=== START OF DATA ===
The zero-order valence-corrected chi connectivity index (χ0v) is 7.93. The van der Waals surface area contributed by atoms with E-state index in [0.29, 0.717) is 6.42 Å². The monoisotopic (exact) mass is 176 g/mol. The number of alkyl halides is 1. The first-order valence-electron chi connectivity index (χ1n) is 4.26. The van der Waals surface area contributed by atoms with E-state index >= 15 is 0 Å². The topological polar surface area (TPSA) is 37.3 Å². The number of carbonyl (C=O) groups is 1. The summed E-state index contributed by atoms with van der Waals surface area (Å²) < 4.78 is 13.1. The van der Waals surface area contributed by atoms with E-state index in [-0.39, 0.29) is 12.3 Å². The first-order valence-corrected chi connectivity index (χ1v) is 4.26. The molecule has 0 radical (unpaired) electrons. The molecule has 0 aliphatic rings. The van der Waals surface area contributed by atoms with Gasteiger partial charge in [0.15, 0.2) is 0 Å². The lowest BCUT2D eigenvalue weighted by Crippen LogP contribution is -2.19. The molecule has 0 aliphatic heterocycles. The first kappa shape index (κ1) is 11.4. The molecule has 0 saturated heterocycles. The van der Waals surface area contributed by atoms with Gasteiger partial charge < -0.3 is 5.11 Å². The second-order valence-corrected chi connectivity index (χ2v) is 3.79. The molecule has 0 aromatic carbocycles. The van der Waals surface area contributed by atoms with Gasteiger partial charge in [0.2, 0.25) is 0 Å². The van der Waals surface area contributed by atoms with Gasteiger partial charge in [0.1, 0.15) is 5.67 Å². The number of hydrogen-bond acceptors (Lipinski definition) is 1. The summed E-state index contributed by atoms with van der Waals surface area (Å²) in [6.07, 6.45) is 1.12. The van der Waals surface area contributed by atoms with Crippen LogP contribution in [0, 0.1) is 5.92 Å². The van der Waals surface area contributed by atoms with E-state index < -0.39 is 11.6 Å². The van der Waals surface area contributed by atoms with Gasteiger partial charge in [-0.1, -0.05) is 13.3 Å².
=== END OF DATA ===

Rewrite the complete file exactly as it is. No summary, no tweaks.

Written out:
The zero-order valence-corrected chi connectivity index (χ0v) is 7.93. The van der Waals surface area contributed by atoms with E-state index in [0.29, 0.717) is 6.42 Å². The monoisotopic (exact) mass is 176 g/mol. The number of alkyl halides is 1. The first-order valence-electron chi connectivity index (χ1n) is 4.26. The van der Waals surface area contributed by atoms with E-state index >= 15 is 0 Å². The topological polar surface area (TPSA) is 37.3 Å². The number of carbonyl (C=O) groups is 1. The summed E-state index contributed by atoms with van der Waals surface area (Å²) < 4.78 is 13.1. The van der Waals surface area contributed by atoms with E-state index in [-0.39, 0.29) is 12.3 Å². The first-order valence-corrected chi connectivity index (χ1v) is 4.26. The molecule has 0 radical (unpaired) electrons. The molecule has 0 aliphatic rings. The van der Waals surface area contributed by atoms with Gasteiger partial charge in [0.15, 0.2) is 0 Å². The lowest BCUT2D eigenvalue weighted by Crippen LogP contribution is -2.19. The molecule has 0 aliphatic heterocycles. The first kappa shape index (κ1) is 11.4. The molecule has 0 saturated heterocycles. The van der Waals surface area contributed by atoms with Gasteiger partial charge < -0.3 is 5.11 Å². The second-order valence-corrected chi connectivity index (χ2v) is 3.79. The molecule has 0 aromatic carbocycles. The van der Waals surface area contributed by atoms with Gasteiger partial charge in [0.2, 0.25) is 0 Å². The van der Waals surface area contributed by atoms with Gasteiger partial charge in [0.1, 0.15) is 5.67 Å². The number of hydrogen-bond acceptors (Lipinski definition) is 1. The summed E-state index contributed by atoms with van der Waals surface area (Å²) in [6.07, 6.45) is 1.12. The van der Waals surface area contributed by atoms with Crippen LogP contribution in [0, 0.1) is 5.92 Å². The van der Waals surface area contributed by atoms with E-state index < -0.39 is 11.6 Å². The van der Waals surface area contributed by atoms with Gasteiger partial charge in [-0.1, -0.05) is 13.3 Å².